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Title: On the use of NOAA/AVHRR data for BRDF studies : effects and implications of the data processing chain
Author: Evans-Jones, K. L.
Awarding Body: University of Wales Swansea
Current Institution: Swansea University
Date of Award: 2000
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Considerable attention has been given to the use of data from satellite sensors to estimate land-surface biophysical properties. In particular, data acquired at different sensor view angles and solar illumination angles with respect to the Earth's surface have been combined with mathematical models of radiation scattering (also known as Bidirectional Reflectance Distribution Function (BRDF) models) to estimate albedo, LAI and fAPAR. One of the most widely used sources of multi-angle image data has been the NOAA/AVHRR series of satellites. Most BRDF research has focused on the development of various classes of reflectance models. Ultimately, however, all such models rely on the provision of well calibrated, cloud-masked, geometrically registered and atmospherically corrected image data. For the specific case of the NOAA/AVHRR, this study examines the effects and implications of each of these data pre-processing stages for BRDF studies. A number of important conclusions are reached. Firstly, there is considerable ambiguity in the literature regarding the radiometric calibration of AVHRR data. To this end, a consistent methodology is developed and presented. Second, a range of algorithms exist which may be used to identify clouds and cloud shadow in AVHRR data. The APOLLO algorithm (Saunders and Kriebel, 1988) is adopted because it is the most rigorous cloud-mask and studies suggest that BRDF models are sensitive to residual cloud contamination. Third, geometric correction is achieved through a combination of satellite navigation and ground control points. This stage is believed to introduce the greatest uncertainty into the provision of reliable directional reflectance data. Finally, atmospheric correction is performed using a fast radiative transfer code (SMAC). A series of modifications to SMAC are developed to provide an enhanced performance, similar to that of a more computationally-intensive code (6S).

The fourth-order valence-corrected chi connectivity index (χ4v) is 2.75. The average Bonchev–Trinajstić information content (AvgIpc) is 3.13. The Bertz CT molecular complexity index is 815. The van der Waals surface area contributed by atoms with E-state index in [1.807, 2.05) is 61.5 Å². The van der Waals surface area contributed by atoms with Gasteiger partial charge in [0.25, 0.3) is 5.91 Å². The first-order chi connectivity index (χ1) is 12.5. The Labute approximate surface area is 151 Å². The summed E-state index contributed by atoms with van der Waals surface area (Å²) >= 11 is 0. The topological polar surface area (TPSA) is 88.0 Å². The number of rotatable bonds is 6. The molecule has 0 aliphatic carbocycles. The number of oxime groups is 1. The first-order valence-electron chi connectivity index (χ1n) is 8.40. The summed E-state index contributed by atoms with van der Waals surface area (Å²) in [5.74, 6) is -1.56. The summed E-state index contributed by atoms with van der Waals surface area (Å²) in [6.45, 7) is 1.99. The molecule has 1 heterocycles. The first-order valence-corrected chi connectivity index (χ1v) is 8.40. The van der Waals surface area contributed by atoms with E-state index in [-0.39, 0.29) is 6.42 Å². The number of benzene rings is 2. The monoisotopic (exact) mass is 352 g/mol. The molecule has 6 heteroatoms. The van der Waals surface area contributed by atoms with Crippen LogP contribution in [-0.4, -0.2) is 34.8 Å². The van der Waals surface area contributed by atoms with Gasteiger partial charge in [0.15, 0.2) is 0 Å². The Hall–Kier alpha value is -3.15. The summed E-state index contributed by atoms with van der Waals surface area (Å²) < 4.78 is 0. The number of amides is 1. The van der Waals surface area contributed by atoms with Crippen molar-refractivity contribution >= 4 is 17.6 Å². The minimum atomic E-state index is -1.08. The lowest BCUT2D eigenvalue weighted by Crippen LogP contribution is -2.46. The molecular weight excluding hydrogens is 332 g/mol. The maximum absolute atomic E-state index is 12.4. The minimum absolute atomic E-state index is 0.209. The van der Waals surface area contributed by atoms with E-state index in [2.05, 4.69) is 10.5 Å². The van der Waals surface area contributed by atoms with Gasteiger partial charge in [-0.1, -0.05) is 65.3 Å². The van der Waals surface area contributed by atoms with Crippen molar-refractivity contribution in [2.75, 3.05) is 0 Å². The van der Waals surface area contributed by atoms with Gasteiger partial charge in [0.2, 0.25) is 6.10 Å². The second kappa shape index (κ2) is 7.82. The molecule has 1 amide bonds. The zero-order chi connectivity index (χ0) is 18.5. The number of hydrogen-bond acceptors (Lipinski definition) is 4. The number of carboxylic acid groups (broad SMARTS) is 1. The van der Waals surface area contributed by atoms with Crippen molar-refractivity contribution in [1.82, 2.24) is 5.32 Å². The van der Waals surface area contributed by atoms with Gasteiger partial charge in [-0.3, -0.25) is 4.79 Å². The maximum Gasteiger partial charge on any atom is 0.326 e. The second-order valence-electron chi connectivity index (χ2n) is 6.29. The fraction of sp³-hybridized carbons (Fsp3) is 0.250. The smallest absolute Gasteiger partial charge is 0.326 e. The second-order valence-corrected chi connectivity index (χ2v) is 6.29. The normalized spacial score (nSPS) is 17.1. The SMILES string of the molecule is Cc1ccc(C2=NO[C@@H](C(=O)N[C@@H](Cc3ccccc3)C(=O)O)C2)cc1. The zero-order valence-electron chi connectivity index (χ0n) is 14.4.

Supervisor: Not available Sponsor: Not available
Qualification Name: Thesis (Ph.D.) Qualification Level: Doctoral
EThOS ID:  DOI: Not available